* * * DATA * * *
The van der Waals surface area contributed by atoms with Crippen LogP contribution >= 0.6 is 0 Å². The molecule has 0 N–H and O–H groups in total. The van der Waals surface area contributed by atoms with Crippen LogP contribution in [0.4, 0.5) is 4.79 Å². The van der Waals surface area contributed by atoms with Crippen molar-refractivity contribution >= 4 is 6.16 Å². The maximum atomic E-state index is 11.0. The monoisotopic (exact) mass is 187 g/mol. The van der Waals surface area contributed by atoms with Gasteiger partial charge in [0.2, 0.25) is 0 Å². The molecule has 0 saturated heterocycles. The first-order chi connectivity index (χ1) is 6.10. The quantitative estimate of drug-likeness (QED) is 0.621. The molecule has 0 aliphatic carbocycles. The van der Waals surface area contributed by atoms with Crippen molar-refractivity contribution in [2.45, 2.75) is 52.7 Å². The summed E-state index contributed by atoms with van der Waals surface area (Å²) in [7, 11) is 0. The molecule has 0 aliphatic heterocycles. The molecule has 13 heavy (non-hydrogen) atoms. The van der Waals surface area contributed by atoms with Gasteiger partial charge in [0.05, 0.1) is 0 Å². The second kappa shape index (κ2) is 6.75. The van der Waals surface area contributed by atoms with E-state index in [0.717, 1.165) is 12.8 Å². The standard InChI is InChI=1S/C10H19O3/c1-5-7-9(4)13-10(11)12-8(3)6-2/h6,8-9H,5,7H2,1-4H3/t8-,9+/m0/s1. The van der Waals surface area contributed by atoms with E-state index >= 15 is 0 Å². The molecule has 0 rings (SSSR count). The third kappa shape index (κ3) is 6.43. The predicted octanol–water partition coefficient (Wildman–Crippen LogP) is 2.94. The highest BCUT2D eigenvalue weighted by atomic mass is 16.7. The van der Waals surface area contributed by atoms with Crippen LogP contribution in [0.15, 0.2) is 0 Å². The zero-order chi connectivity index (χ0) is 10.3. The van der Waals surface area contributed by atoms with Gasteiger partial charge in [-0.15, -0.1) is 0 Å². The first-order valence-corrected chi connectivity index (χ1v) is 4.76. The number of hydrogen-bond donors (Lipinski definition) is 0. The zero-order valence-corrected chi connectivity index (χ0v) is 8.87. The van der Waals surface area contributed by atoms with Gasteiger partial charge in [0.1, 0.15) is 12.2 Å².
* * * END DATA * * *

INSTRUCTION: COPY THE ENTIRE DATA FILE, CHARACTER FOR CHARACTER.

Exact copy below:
The van der Waals surface area contributed by atoms with Crippen LogP contribution >= 0.6 is 0 Å². The molecule has 0 N–H and O–H groups in total. The van der Waals surface area contributed by atoms with Crippen LogP contribution in [0.4, 0.5) is 4.79 Å². The van der Waals surface area contributed by atoms with Crippen molar-refractivity contribution >= 4 is 6.16 Å². The maximum atomic E-state index is 11.0. The monoisotopic (exact) mass is 187 g/mol. The van der Waals surface area contributed by atoms with Gasteiger partial charge in [0.2, 0.25) is 0 Å². The molecule has 0 saturated heterocycles. The first-order chi connectivity index (χ1) is 6.10. The quantitative estimate of drug-likeness (QED) is 0.621. The molecule has 0 aliphatic carbocycles. The van der Waals surface area contributed by atoms with Crippen molar-refractivity contribution in [2.45, 2.75) is 52.7 Å². The summed E-state index contributed by atoms with van der Waals surface area (Å²) in [7, 11) is 0. The molecule has 0 aliphatic heterocycles. The molecule has 13 heavy (non-hydrogen) atoms. The van der Waals surface area contributed by atoms with Gasteiger partial charge in [0.05, 0.1) is 0 Å². The second kappa shape index (κ2) is 6.75. The van der Waals surface area contributed by atoms with E-state index in [0.717, 1.165) is 12.8 Å². The standard InChI is InChI=1S/C10H19O3/c1-5-7-9(4)13-10(11)12-8(3)6-2/h6,8-9H,5,7H2,1-4H3/t8-,9+/m0/s1. The van der Waals surface area contributed by atoms with E-state index >= 15 is 0 Å². The molecule has 0 rings (SSSR count). The third kappa shape index (κ3) is 6.43. The predicted octanol–water partition coefficient (Wildman–Crippen LogP) is 2.94. The highest BCUT2D eigenvalue weighted by atomic mass is 16.7. The van der Waals surface area contributed by atoms with Crippen LogP contribution in [0.15, 0.2) is 0 Å². The zero-order chi connectivity index (χ0) is 10.3. The van der Waals surface area contributed by atoms with Gasteiger partial charge in [-0.15, -0.1) is 0 Å². The first-order valence-corrected chi connectivity index (χ1v) is 4.76. The number of hydrogen-bond donors (Lipinski definition) is 0. The zero-order valence-corrected chi connectivity index (χ0v) is 8.87. The van der Waals surface area contributed by atoms with Gasteiger partial charge in [0.1, 0.15) is 12.2 Å².